Although No. 14 Stanford women’s volleyball (2-0, 0-0 Pac-12) added six players to its roster ahead of this season, with five freshman and a graduate transfer, the biggest storyline in their Friday night season opening win against Lipscomb (0-1, 0-0 ASUN) was not about a newcomer. Instead, it was a familiar face in a new role.
Making a notable change to start off their 2022 campaign, the coaching staff moved sophomore Sami Francis — an outside hitter during her freshman season — to middle blocker. And judging from Francis’ performance this weekend, she appears to have found her home. The San Diego native had 11 kills and posted a career-best attack percentage of .667 in the team’s win over Lipscomb. Defensively, her eight blocks totaled another career-high.
The next night, Francis backed up the performance with another strong showing against Tennessee State (0-2, 0-0 OVC), hitting .385 while adding seven kills and five blocks. Her transition to this new role has been a long time in the making, according to head coach Kevin Hambly.
“We saw it last year in the fall and started working on that, with the intention that she could have a greater impact,” Hambly said. The sophomore has worked hard during the offseason and preseason to adjust to her new position, he said, one that she had never filled in a collegiate match setting until Friday.
“I’m excited to see how she develops throughout the year,” Hambly said. “She did a nice job blocking and she’s a presence in the middle of the court that you have to contend with.”
Despite a slow team start against Lipscomb, consistent offensive efforts from Francis and the team’s pin hitters helped them pull away from their opponents.
Sophomore setter and 2021 Pac-12 Freshman of the Year Kami Miner ran a balanced offense that starred not only Francis, but also redshirt junior outside hitter Caitie Baird, senior opposite Kendall Kipp and freshman outside hitter Elia Rubin. Miner demonstrated further versatility by seizing and converting several hitting opportunities, along with recording over 30 assists in each of the two matches.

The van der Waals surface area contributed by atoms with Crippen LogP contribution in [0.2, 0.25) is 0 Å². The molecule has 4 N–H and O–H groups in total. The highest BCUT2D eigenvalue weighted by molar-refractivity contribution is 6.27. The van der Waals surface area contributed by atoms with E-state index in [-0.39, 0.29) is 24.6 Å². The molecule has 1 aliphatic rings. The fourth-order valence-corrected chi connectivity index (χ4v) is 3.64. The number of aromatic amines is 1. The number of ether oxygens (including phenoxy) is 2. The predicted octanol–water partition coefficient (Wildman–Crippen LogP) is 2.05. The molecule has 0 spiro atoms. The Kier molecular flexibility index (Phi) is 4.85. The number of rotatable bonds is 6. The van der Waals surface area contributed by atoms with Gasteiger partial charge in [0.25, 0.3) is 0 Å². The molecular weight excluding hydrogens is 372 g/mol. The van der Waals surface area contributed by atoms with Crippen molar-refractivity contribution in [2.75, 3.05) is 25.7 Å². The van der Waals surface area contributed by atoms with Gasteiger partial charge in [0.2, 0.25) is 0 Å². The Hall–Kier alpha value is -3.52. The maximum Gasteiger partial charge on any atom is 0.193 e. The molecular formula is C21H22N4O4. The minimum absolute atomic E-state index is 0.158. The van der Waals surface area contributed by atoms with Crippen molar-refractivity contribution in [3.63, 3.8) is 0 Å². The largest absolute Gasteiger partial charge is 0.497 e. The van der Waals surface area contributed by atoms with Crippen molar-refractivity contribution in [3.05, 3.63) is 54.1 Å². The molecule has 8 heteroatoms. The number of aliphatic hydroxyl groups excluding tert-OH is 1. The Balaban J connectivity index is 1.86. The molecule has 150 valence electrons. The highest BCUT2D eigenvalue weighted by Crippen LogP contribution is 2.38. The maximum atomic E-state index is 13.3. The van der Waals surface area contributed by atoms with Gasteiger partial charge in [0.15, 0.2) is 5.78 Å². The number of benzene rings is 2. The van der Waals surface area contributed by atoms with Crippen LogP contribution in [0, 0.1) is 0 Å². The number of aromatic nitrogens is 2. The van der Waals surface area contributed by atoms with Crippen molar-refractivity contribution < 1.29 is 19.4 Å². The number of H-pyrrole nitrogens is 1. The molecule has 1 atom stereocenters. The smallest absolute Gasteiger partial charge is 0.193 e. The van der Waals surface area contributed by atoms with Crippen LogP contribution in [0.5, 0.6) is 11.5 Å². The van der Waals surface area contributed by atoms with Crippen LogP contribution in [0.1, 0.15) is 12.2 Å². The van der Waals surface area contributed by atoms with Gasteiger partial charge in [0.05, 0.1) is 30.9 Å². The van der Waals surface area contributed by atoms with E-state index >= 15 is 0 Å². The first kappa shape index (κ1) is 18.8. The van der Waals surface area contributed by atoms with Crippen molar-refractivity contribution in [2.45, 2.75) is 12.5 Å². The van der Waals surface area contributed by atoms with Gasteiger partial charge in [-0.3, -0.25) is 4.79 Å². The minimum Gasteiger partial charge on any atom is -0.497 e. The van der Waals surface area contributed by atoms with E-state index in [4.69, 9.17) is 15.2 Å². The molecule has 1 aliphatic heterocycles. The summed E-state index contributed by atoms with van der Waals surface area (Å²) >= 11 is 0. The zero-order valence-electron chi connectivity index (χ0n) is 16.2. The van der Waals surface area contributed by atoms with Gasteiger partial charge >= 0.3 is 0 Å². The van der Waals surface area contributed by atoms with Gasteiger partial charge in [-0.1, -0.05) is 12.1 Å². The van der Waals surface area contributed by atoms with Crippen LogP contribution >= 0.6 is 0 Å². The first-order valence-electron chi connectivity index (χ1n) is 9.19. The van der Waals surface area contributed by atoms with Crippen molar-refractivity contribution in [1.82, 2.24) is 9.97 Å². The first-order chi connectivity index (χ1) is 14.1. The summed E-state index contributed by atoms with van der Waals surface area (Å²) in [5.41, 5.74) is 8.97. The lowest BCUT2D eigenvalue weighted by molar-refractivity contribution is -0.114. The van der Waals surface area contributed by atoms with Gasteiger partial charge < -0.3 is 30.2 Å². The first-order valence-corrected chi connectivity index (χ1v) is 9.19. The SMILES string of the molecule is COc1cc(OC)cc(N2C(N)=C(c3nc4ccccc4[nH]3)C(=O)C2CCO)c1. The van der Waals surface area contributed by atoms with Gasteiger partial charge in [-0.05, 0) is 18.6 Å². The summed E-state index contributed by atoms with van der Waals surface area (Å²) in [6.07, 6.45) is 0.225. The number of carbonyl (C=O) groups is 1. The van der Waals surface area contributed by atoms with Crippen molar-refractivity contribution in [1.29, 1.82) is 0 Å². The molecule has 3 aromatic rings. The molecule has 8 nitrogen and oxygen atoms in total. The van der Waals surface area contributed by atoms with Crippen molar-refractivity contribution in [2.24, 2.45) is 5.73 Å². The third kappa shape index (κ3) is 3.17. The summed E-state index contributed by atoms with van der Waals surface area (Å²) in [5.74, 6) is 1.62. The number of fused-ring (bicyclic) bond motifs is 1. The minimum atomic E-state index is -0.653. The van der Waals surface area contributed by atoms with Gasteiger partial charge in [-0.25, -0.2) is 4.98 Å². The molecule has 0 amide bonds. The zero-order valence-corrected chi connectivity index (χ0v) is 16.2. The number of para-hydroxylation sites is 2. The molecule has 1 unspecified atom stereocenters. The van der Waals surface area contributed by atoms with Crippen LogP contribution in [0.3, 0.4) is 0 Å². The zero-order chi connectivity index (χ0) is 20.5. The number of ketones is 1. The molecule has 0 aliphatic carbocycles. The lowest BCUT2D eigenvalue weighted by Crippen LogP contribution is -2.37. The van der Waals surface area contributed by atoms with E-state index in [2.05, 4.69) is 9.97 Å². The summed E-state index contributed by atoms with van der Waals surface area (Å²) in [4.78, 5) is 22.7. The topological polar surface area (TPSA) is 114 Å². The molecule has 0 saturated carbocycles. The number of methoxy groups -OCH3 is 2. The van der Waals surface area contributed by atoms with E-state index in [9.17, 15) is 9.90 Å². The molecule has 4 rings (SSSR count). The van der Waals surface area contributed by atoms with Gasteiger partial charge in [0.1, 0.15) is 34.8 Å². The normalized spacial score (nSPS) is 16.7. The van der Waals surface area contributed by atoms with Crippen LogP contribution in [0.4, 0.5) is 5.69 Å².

The Cardinal took set one 25-20. With the offense quite literally having found its swing, sets two and three were far more one-sided than the first. A kill from senior outside hitter Natalie Berty finished off the affair as the Cardinal walked away with a 25-20, 25-15, 25-14 sweep.
Rubin was the only freshman to make Stanford’s starting lineup this weekend and hit .313 in her collegiate debut. With solid ball control and an ability to play all six rotations, the pass hitter has already drawn comparisons to former Stanford outside hitter and six rotation player Meghan McClure ʼ21, a member of the Cardinal’s national championship teams in 2018 and 2019. Hambly noted Rubin’s passing skills as being especially impressive for a freshman, and he believes her hitting will follow.
“One of the things she’s going to have to learn is usually what freshmen have to learn,” Hambly said. “How to play the net game at this level.”
On Saturday, Stanford again found themselves pressed early on, this time by Tennessee State. The Tigers came out swinging, and their aggressive serving and defense seemed to momentarily startle the Cardinal. But just as they had against Lipscomb, Hambly’s team regrouped and ultimately settled in enough to take control of the match.
This time, it was Kipp who stepped up when her team needed it the most, hitting .433 to lead the Cardinal with 14 kills and six blocks while also tallying four digs. Her efforts, along with those of Baird and Francis, were critical to the team’s 25-18, 25-12, 25-18 win.
Hambly was especially pleased with the squad’s passing performance and ball control, anchored by Baird, Rubin and junior libero Elena Oglivie. “I think our passing was good for this time of year,” he said after Saturday’s match. “Usually it takes you a while to find your rhythm, but I think tonight we were in system a lot and had a lot of opportunities click.”
Though Stanford’s outings were both successful, Hambly says that the weekend exposed areas for the team to work on, particularly on the offensive end. And as the Cardinal venture into a difficult pre-conference schedule, he is well aware that he helms a program known for deep runs into the NCAA tournament, final four appearances and nine championship wins.
“We have the talent to compete with the top teams, there’s no avoiding that,” Hambly said. However, he believes the challenge for this year’s team will have more to do with consistency than technique.
It is a question which, according to Hambly, only the team itself will ultimately be able to answer: “Can we give our best when our best is needed?”
Next up, the Cardinal will head to the East Coast to take on No. 15 Florida (3-0, 0-0 SEC). First serve in Gainesville is scheduled for 4 p.m.